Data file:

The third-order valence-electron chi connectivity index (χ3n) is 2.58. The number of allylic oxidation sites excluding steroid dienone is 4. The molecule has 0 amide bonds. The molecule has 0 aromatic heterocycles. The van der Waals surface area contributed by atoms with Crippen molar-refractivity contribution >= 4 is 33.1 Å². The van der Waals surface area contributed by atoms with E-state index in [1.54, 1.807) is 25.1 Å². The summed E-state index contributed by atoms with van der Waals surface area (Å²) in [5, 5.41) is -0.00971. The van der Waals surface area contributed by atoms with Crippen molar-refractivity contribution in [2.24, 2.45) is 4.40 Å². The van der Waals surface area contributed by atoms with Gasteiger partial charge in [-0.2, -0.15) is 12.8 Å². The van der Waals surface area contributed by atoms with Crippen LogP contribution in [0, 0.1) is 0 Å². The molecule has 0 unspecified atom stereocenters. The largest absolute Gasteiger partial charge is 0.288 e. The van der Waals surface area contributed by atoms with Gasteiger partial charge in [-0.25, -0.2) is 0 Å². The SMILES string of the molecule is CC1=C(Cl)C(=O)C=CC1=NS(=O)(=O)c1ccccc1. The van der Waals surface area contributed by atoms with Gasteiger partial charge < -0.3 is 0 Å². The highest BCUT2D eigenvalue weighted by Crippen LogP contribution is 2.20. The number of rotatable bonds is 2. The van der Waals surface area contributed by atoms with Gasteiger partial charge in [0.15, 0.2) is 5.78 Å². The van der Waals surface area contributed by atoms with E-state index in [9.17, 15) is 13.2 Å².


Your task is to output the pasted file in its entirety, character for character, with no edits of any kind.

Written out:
The third-order valence-electron chi connectivity index (χ3n) is 2.58. The number of allylic oxidation sites excluding steroid dienone is 4. The molecule has 0 amide bonds. The molecule has 0 aromatic heterocycles. The van der Waals surface area contributed by atoms with Crippen molar-refractivity contribution >= 4 is 33.1 Å². The van der Waals surface area contributed by atoms with E-state index in [1.54, 1.807) is 25.1 Å². The summed E-state index contributed by atoms with van der Waals surface area (Å²) in [5, 5.41) is -0.00971. The van der Waals surface area contributed by atoms with Crippen molar-refractivity contribution in [2.24, 2.45) is 4.40 Å². The van der Waals surface area contributed by atoms with Gasteiger partial charge in [-0.2, -0.15) is 12.8 Å². The van der Waals surface area contributed by atoms with Crippen LogP contribution in [0, 0.1) is 0 Å². The molecule has 0 unspecified atom stereocenters. The largest absolute Gasteiger partial charge is 0.288 e. The van der Waals surface area contributed by atoms with Gasteiger partial charge in [-0.25, -0.2) is 0 Å². The SMILES string of the molecule is CC1=C(Cl)C(=O)C=CC1=NS(=O)(=O)c1ccccc1. The van der Waals surface area contributed by atoms with Gasteiger partial charge < -0.3 is 0 Å². The highest BCUT2D eigenvalue weighted by Crippen LogP contribution is 2.20. The number of rotatable bonds is 2. The van der Waals surface area contributed by atoms with Gasteiger partial charge in [0.15, 0.2) is 5.78 Å². The van der Waals surface area contributed by atoms with E-state index in [9.17, 15) is 13.2 Å².